The last report observed the mission-creep towards MMT via a Green Capital Markets Union. Villeroy’s speech touched on all the conditions precedent to achieve this with brio and bullet points. These are as follows, with the author’s explanations in italics:

  • An unprecedented recovery plan – the joint-fiscal compact.
  • A Financing Union for Investment and Innovation – Capital Markets Union.
  • Reviving the single market, our essential asset – no free movement prime directive means no Eurozone.
  • Climate change and carbon tax – the Green New Deal becomes the enabler of Green Capital Markets Union.

To achieve all of this grand strategy, it will be essential for the Franco-German alliance to promote like-minded public servants, from other Eurozone nations, into executive policymaking positions from which to first sell and then execute.

(Source: ECB, caption by the Author)

ECB Executive Board member Isabel Schnabel member then responded with alacrity on behalf of the German side of the alliance. Her soliloquy was the clearest signal that MMT is the endgame. It was also a dry-run of how the ECB will respond to the German legal challenges to its actions in the future. From this author’s view, it was dangerous, in that it combined all the aberrant traits of overconfident self-affirming bias that are employed when someone picks their evidence and data to suit their pre-agreed agenda.

Schnabel began by saying that the ECB’s independence will guarantee that it is not captured by politicians and forced to monetize their fiscal deficits. Allegedly, the fact that inflation expectations remain subdued, and yield spreads widen when countries have fiscal problems, are evidence that the ECB is independent and not monetizing deficits. Rather disturbingly, she sees the massive private debt piles as evidence that public deficits are not crowding out the private sector. Since there is no crowding out, she erroneously concludes that there has been no deficit monetization. What she failed to mention was that the ECB must monetize public deficits, to keep interest rates low, so that the private sector is not crowded out of the capital markets. No additional mention was made by her of the sustainability of these private debt piles or how the commercial banks use creative accounting and emergency ECB lending to maintain them.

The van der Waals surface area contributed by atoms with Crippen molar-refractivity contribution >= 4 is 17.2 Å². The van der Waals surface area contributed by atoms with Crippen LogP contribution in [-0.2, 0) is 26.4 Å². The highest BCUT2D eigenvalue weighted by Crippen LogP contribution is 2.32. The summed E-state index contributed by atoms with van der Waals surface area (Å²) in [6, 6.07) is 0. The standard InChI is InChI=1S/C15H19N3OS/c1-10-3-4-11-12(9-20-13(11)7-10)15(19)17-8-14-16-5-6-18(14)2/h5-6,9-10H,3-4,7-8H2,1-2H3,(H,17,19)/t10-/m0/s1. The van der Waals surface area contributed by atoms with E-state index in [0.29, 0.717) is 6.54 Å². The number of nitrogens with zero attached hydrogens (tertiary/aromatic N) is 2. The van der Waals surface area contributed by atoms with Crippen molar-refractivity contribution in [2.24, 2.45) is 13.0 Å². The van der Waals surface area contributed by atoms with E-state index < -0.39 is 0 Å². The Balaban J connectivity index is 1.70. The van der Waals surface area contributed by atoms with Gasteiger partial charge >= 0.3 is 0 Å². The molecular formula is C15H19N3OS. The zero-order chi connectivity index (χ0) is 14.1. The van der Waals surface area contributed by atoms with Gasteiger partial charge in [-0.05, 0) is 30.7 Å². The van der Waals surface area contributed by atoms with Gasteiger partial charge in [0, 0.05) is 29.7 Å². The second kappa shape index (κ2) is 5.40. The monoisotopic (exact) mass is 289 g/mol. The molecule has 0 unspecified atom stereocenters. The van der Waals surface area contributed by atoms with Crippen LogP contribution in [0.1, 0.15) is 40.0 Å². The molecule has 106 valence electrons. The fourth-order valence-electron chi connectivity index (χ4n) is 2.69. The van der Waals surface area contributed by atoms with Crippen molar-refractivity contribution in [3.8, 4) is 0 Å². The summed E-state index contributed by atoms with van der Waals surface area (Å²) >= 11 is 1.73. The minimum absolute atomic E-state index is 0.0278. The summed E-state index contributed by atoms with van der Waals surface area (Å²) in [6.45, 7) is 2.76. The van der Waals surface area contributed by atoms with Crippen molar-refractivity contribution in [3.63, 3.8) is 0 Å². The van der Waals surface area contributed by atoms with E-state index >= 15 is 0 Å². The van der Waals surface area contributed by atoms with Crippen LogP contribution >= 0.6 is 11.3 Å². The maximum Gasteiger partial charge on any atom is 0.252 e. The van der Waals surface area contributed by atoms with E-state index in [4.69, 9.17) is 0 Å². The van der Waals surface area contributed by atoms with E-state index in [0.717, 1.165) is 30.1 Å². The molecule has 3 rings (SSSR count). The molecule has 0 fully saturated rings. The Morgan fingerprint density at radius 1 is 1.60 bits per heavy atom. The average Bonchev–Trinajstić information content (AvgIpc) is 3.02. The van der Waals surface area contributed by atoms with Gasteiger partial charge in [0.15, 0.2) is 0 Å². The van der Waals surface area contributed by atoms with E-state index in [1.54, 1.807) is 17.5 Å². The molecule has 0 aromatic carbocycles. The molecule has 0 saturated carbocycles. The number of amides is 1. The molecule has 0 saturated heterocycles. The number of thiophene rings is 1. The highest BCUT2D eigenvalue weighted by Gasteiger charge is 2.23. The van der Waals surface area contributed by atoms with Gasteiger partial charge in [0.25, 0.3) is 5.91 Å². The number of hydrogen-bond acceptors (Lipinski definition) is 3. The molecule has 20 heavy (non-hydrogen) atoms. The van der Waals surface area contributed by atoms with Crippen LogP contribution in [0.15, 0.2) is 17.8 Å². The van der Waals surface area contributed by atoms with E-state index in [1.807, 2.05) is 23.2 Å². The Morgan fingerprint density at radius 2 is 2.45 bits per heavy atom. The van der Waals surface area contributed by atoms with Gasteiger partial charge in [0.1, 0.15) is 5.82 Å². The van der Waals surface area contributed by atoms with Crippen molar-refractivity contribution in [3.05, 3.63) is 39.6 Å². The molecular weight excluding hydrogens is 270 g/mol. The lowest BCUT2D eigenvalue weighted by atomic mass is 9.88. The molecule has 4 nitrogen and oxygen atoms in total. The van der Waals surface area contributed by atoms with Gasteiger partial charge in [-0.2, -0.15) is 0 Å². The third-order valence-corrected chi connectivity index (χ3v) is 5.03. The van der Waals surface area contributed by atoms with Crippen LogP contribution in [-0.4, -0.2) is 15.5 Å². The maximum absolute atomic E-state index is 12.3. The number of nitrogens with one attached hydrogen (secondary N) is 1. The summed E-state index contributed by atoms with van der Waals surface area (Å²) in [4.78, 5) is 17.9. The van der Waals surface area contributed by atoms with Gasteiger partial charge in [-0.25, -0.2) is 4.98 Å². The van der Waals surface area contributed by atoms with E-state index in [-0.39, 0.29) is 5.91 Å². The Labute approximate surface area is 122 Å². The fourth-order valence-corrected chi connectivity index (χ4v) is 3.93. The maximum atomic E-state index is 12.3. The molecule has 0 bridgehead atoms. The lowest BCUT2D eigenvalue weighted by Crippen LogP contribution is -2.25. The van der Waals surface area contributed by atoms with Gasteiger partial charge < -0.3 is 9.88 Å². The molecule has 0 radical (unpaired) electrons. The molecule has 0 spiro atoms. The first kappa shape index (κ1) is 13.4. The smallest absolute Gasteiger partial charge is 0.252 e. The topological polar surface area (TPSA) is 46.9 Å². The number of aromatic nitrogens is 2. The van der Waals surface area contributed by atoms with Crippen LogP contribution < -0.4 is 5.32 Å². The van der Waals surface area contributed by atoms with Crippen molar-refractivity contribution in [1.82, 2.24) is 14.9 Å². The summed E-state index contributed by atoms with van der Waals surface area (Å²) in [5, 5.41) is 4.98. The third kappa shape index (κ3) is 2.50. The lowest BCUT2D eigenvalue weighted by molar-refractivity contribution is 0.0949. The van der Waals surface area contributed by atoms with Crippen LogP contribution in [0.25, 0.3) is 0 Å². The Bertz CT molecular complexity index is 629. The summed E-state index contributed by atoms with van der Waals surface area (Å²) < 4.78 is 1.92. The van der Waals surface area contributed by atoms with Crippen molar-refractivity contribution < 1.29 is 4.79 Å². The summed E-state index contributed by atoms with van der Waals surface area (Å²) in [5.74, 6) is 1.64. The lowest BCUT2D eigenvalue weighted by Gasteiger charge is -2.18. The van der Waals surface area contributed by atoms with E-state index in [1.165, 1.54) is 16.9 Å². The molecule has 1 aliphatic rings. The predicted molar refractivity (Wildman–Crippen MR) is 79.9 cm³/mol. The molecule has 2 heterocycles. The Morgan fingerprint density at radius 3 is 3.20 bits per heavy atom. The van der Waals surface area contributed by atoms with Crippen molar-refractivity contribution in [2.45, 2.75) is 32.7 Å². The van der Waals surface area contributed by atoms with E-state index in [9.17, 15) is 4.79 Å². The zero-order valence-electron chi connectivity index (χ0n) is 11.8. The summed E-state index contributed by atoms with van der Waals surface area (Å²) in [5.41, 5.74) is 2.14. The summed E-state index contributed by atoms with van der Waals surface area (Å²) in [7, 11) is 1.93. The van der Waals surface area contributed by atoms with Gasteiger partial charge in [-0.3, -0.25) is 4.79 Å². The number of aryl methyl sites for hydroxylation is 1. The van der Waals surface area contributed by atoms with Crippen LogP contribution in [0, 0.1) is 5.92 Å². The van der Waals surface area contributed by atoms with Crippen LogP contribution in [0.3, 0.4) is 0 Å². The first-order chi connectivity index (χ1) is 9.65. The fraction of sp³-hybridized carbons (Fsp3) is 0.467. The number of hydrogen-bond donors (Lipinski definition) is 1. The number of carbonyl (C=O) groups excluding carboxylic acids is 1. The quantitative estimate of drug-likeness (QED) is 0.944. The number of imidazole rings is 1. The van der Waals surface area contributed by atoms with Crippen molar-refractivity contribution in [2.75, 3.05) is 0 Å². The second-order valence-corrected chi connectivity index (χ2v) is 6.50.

(Source and caption by the Author)

Neither did Schnabel mention the doom-loop of commercial banks holding more sovereign debts that are, in fact, crowding out their ability to lend to the private sector, based on the assumption that the sovereign has the highest capital adequacy rating. The high levels of debt-to-GDP and the current weak economic activity directly challenge this representation of AAA sovereign credit ratings. Were it not for the ECB, forcefully compressing yields, this credit assumption would be openly challenged.